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Issue #587

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Project Cargo / Heavy Lift Bi-Annial

South Carolina Ports

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2014 Media Kit
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RTISA attends the 7th Plenary Session of The Contact Group on Piracy off the Coast of Somalia

By: | at 07:00 PM | Channel(s): Ports & Terminals  

The international shipping industry last week gave the UN Contact Group on Piracy off the Coast of Somalia an insight into industry-wide activity in support of deterring and defeating piracy off Somalia and in the wider Arabian Sea.  The presence of industry representatives at this meeting provided a significant opportunity for industry to work together with the UN in addressing the problem of piracy off the coast of Somalia which continues to endanger the safety, and even the lives, of the seafarers who keep these vital trade routes open.

The Round Table of International Shipping Associations (RTisa) attended the 7th Plenary Session of The Contact Group on Piracy off the Coast of Somalia, at the United Nations in New York, as NGOs in an advisory capacity, and was invited by the chair of Working Group 3 to make a statement in Plenary on the industry’s continued commitment to deterring and defeating piracy off the coast of Somalia.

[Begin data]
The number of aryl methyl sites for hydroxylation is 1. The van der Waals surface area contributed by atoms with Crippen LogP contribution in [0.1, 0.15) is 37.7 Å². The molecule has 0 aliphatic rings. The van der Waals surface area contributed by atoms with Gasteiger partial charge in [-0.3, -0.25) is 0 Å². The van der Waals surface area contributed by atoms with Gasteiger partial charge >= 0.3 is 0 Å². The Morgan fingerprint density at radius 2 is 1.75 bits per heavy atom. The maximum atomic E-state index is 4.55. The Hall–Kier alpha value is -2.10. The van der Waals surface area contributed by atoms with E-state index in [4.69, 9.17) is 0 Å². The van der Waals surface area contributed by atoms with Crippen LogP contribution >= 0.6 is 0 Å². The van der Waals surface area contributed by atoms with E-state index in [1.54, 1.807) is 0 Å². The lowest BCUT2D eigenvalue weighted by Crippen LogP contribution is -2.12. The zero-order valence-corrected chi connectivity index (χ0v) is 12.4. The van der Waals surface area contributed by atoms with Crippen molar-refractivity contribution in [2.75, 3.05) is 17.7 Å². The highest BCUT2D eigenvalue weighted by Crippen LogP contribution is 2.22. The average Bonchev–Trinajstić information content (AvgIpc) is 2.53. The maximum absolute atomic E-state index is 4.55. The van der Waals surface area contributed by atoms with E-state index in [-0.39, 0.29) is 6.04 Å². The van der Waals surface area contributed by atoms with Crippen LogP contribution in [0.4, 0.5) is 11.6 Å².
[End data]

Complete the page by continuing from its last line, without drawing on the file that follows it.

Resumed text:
In particular the industry brief focused on:

  • Its development, production and distribution of the latest (third) edition of the Best Management Practices document (BMP3)
  • The direct and indirect costs of operating continuously in a high-risk environment (willingly borne to safeguard crew, cargo and ship)  - including  implementation of BMP, crew training, passive protective measures, increased insurance and crew costs and provision of MNLOs to EUNAVFOR
  • Urging all Governments to robustly pursue the prosecution of those committing acts of piracy on the high seas
  • The need for better coordination of  independent national convoys which, however much they may be a useful and appreciated part of  the counter-piracy operation in the IRTC, are irregular and clearly uncoordinated
  • The need to provide industry associations with information on ships which are not following the reporting requirements of BMP3